For all the quality of the first day’s discussion, the highlight session of the day was saved for last. Titled ‘League growth essentials’, the panel saw four big hitters in the industry - MLS commissioner Don Garber, Premier League co-founder David Dein, La Liga president Javier Tebas and Enrique Bonilla, president of Mexico's LigaMX - discuss the critical factors necessary for the commercial growth of a league.

Dein, who has sat on the Arsenal board since 1983, opened up with a personal slideshow highlighting the reasons for the Premier League’s much-heralded success. He suggested that, among other things, a close bond between the 20 competing teams has been critical to the growth of the league, where grounds are regularly filled to well over 90 per cent capacity.

While the general consensus among the panel was that the Premier League leads the way economically thanks largely to its colossal TV rights income, Tebas insisted the strength of a league cannot simply be measured by revenues. His view is that while great disparity still exists within La Liga, it has done little to hurt Spanish teams’ preeminence when it comes to continental success.

“The Premier League has a Cinderella story but when we play against Europe, we win."

“The Premier League has a Cinderella story but when we play against Europe, we win,” he said bluntly, citing the upcoming all-Madrid Uefa Champions League final and Sevilla’s recent Europa League dominance.

That kind of English-Spanish banter permeated the entire session, with Dein at one point congratulating Tebas for La Liga's "long overdue" switch to a collective distribution model and for "following the Premier League's example”.

Meanwhile, there were also regular tips of the hat towards the charismatic Bonilla, whose LigaMX competition continues to grow in its domestic market and is outdoing all but the National Football League (NFL) when it comes to TV ratings north of the border in the US.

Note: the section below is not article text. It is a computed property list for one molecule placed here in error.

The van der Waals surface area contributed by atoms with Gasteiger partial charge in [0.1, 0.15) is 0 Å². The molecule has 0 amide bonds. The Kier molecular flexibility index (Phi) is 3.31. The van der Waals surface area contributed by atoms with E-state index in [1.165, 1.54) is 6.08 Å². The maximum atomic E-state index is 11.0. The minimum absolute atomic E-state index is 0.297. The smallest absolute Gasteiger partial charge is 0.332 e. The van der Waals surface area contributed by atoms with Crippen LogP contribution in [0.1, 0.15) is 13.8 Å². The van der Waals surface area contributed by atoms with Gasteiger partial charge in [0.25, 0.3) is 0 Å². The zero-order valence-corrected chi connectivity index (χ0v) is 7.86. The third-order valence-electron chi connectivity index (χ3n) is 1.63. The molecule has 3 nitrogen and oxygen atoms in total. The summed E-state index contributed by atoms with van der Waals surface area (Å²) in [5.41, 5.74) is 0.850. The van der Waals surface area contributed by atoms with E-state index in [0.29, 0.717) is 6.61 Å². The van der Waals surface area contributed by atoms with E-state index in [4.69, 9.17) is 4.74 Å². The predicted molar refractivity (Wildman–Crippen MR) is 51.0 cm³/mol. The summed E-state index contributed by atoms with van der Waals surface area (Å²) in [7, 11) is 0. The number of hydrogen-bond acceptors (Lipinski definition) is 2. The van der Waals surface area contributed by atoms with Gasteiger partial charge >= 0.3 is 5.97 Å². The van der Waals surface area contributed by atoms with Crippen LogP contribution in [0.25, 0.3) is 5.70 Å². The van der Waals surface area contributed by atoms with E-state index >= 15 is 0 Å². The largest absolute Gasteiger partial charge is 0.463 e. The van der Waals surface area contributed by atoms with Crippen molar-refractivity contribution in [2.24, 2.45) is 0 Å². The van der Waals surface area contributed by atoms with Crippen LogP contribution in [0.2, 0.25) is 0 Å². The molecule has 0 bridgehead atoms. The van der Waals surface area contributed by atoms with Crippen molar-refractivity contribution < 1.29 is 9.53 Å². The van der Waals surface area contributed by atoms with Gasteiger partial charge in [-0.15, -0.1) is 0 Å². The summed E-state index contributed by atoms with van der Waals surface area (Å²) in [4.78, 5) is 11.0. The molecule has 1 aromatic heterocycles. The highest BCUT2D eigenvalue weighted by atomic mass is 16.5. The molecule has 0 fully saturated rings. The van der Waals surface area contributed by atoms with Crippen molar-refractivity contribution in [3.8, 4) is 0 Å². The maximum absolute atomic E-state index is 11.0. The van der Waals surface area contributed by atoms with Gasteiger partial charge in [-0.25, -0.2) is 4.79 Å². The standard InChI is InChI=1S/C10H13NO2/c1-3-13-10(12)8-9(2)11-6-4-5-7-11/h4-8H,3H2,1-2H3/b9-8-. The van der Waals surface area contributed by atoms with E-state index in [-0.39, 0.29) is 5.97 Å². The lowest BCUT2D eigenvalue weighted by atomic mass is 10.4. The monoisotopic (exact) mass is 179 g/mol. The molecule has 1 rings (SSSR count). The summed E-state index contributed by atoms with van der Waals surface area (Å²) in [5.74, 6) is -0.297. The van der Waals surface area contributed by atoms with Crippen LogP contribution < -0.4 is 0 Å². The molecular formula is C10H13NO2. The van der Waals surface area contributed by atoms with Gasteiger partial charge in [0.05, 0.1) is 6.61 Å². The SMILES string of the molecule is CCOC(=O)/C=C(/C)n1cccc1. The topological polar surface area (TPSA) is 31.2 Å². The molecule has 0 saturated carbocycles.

As for Garber, who had spent much of Tuesday doing the rounds on Mexican TV, he continued to talk up the huge opportunity that exists in MLS, a rapidly maturing property which remains intent on expanding in just about every conceivable area. 

“Sports is a US$100 billion business in the US,” he said. “MLS is just a small part but we have to continue to grow dramatically over the coming years. I have no doubt with the owners we have and the influence our country has globally and the Hispanic market, it’ll grow to be a bigger player in the global football market.”

Later in the session, which took place before one-time Fifa presidential candidate Prince Ali of Jordan, an exchange between Dein and Garber drew laughs from the always engaged audience. When Dein suggested England could host a Fifa World Cup next week, Garber fired back by saying America could “host it tomorrow”. Not to be outdone, Dein then seemingly tried to cut the kind of deal Fifa’s new reformist management would surely frown upon. "We'll take 2018 if you take 2022,” he said. 

The Soccerex Americas Forum is taking place in Mexico for the first time. Featuring on day two: Alexey Sorokin, chief executive of the Russia 2018 Fifa World Cup local organising committee; a panel on the Hispanic influence on the soccer business in the US; and past stars including Carlos Alberto Torres, Gaizka Mendieta and Jorge Valdano sharing their memories of the finest teams they have played for and against.